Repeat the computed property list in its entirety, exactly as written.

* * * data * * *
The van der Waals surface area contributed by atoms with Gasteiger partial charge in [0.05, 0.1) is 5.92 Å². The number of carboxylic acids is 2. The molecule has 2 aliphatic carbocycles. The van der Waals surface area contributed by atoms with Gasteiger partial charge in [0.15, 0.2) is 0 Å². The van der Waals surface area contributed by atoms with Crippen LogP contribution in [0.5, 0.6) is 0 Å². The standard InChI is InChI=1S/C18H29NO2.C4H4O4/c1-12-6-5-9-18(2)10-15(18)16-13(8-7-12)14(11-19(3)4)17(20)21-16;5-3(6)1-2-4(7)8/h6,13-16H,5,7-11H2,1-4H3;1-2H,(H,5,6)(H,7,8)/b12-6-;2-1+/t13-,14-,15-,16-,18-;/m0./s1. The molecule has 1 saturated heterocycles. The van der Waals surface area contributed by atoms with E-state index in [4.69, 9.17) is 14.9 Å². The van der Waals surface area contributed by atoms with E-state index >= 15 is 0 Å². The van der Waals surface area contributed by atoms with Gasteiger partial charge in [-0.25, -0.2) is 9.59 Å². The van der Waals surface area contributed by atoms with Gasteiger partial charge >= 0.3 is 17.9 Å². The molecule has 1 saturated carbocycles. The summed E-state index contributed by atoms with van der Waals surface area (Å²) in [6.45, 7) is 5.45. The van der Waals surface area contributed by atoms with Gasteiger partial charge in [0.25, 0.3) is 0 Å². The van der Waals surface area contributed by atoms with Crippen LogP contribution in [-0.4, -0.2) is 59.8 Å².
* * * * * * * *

The van der Waals surface area contributed by atoms with Gasteiger partial charge in [0.05, 0.1) is 5.92 Å². The number of carboxylic acids is 2. The molecule has 2 aliphatic carbocycles. The van der Waals surface area contributed by atoms with Gasteiger partial charge in [0.15, 0.2) is 0 Å². The van der Waals surface area contributed by atoms with Crippen LogP contribution in [0.5, 0.6) is 0 Å². The standard InChI is InChI=1S/C18H29NO2.C4H4O4/c1-12-6-5-9-18(2)10-15(18)16-13(8-7-12)14(11-19(3)4)17(20)21-16;5-3(6)1-2-4(7)8/h6,13-16H,5,7-11H2,1-4H3;1-2H,(H,5,6)(H,7,8)/b12-6-;2-1+/t13-,14-,15-,16-,18-;/m0./s1. The molecule has 1 saturated heterocycles. The van der Waals surface area contributed by atoms with E-state index in [4.69, 9.17) is 14.9 Å². The van der Waals surface area contributed by atoms with E-state index >= 15 is 0 Å². The van der Waals surface area contributed by atoms with Gasteiger partial charge in [-0.25, -0.2) is 9.59 Å². The van der Waals surface area contributed by atoms with Gasteiger partial charge >= 0.3 is 17.9 Å². The molecule has 1 saturated carbocycles. The summed E-state index contributed by atoms with van der Waals surface area (Å²) in [6.45, 7) is 5.45. The van der Waals surface area contributed by atoms with Gasteiger partial charge in [0.25, 0.3) is 0 Å². The van der Waals surface area contributed by atoms with Crippen LogP contribution in [-0.4, -0.2) is 59.8 Å².